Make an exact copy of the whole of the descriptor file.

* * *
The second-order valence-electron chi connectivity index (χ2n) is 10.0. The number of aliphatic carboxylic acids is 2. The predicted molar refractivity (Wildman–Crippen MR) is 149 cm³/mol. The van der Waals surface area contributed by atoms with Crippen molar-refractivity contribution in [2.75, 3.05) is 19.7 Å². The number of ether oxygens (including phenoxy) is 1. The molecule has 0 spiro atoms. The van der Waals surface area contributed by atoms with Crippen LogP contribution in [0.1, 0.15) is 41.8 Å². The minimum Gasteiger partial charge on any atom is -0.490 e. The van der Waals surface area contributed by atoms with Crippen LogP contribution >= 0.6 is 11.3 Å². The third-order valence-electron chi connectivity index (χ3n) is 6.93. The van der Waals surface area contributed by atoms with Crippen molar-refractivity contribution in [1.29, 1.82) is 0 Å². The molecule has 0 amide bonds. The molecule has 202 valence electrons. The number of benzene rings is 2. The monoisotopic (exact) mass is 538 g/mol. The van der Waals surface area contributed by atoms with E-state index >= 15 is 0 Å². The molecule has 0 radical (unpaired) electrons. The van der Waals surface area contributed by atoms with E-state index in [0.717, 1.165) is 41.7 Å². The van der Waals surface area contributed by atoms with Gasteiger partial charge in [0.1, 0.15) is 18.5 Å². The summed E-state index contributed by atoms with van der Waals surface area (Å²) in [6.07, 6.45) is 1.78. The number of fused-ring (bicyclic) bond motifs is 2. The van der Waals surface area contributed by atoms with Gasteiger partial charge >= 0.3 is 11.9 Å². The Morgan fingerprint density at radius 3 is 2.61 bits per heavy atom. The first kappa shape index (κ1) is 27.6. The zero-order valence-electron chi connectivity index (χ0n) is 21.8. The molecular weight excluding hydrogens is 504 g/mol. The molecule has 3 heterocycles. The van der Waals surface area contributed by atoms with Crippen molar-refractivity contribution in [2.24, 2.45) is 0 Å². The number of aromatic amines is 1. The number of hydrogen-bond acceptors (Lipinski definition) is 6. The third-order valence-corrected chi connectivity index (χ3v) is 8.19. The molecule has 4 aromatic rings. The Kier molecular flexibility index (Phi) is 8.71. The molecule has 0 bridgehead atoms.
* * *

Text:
The second-order valence-electron chi connectivity index (χ2n) is 10.0. The number of aliphatic carboxylic acids is 2. The predicted molar refractivity (Wildman–Crippen MR) is 149 cm³/mol. The van der Waals surface area contributed by atoms with Crippen molar-refractivity contribution in [2.75, 3.05) is 19.7 Å². The number of ether oxygens (including phenoxy) is 1. The molecule has 0 spiro atoms. The van der Waals surface area contributed by atoms with Crippen LogP contribution in [0.1, 0.15) is 41.8 Å². The minimum Gasteiger partial charge on any atom is -0.490 e. The van der Waals surface area contributed by atoms with Crippen LogP contribution >= 0.6 is 11.3 Å². The third-order valence-electron chi connectivity index (χ3n) is 6.93. The van der Waals surface area contributed by atoms with Crippen molar-refractivity contribution in [1.29, 1.82) is 0 Å². The molecule has 0 amide bonds. The molecule has 202 valence electrons. The number of benzene rings is 2. The monoisotopic (exact) mass is 538 g/mol. The van der Waals surface area contributed by atoms with E-state index >= 15 is 0 Å². The molecule has 0 radical (unpaired) electrons. The van der Waals surface area contributed by atoms with E-state index in [0.717, 1.165) is 41.7 Å². The van der Waals surface area contributed by atoms with Gasteiger partial charge in [0.1, 0.15) is 18.5 Å². The summed E-state index contributed by atoms with van der Waals surface area (Å²) in [6.07, 6.45) is 1.78. The number of fused-ring (bicyclic) bond motifs is 2. The van der Waals surface area contributed by atoms with Gasteiger partial charge >= 0.3 is 11.9 Å². The Morgan fingerprint density at radius 3 is 2.61 bits per heavy atom. The first kappa shape index (κ1) is 27.6. The zero-order valence-electron chi connectivity index (χ0n) is 21.8. The molecular weight excluding hydrogens is 504 g/mol. The molecule has 3 heterocycles. The van der Waals surface area contributed by atoms with Crippen molar-refractivity contribution in [2.24, 2.45) is 0 Å². The number of aromatic amines is 1. The number of hydrogen-bond acceptors (Lipinski definition) is 6. The third-order valence-corrected chi connectivity index (χ3v) is 8.19. The molecule has 4 aromatic rings. The Kier molecular flexibility index (Phi) is 8.71. The molecule has 0 bridgehead atoms.